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    • #5749
      Anonymous
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      By Abayomi Kalejaye

      By forty minutes twenty seconds, Jan Oblak would have been wondering when he would ever have such a stress-free game again in his career.

      The towering Atletico Madrid goal keeper had yet to make a single save against the most lethal attacking team in the game. Two seconds after, he did. Well, sort of. Javier Mascherano’s long range effort was only as good as a training ground punt for the Slovenian international.

      From the get-go, the game was pretty much set up for an Atletico side that have lost in their last six games against the Blaugrana. Real’s Clasico victory on Saturday didn’t only inflict physical weariness but also psychological insecurity on Barcelona.

      For all their devastating attacking prowess, Barcelona’s weakness has always been their fragile defending. Figure it out and you might figure them out. Identification and execution are two separate procedures that require the most effective action. And it was no surprise when Fernando Torres, who has now scored 11 goals in 17 games against Barca, slotted home past Marc-Andre ter Stegen to give his side the lead. Just like in their last three games, Barcelona went behind. Until then, Barca had looked the likely side to score; as it often has been, their defence let them down, again.

      In point of fact, Barcelona’s first half performance, more often than not, didn’t suffice to trouble an Atletico defence that was at its sturdy best. Even when Torres, who seemed to forget he was playing football and not kick-boxing, got his matching orders to leave his team depleted, Barcelona never looked like getting a shot on goal, never mind a goal.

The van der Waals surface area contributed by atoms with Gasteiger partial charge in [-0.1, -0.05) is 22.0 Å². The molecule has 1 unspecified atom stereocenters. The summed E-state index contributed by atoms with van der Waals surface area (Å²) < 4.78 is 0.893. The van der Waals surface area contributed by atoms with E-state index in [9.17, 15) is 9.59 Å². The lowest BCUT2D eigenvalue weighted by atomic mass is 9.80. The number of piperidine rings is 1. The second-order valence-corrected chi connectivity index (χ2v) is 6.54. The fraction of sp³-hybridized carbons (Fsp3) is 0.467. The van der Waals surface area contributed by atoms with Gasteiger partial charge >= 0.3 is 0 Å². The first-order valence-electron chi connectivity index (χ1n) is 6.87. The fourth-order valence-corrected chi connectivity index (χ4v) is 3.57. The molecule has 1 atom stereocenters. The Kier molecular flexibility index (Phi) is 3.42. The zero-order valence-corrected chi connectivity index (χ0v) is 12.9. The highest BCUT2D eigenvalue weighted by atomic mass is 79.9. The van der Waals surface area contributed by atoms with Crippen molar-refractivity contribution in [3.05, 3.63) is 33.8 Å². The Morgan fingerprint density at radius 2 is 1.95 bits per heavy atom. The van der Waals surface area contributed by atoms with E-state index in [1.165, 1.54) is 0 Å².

The hallmark of every great team is their ability to rise up to challenges. And rise they did. In arguably one of their most breathtaking performance of the season, again coming in the second half, Barcelona were able to solve the burdensome riddle that was Atletico’s defence courtesy of two goals from Luis Suarez. The relentless peppering of Atletico’s goal area typified a burning desire from a team that was determined to reassert its capabilities.

      For Atletico, it is understandable if they feel hard done-by the selective officiating of Felix Brych who red-carded Torres but neglected to do same to Suarez for punishment-deserving offences. At the Calderon, Atletico can ride on their home support to knock Barcelona out like they did in 2014.

      Despite a 2-1 result in favour of the defending champions, the tie is still very much alive and only the most effective between the best attack and the best defence in Europe will advance to the next round.

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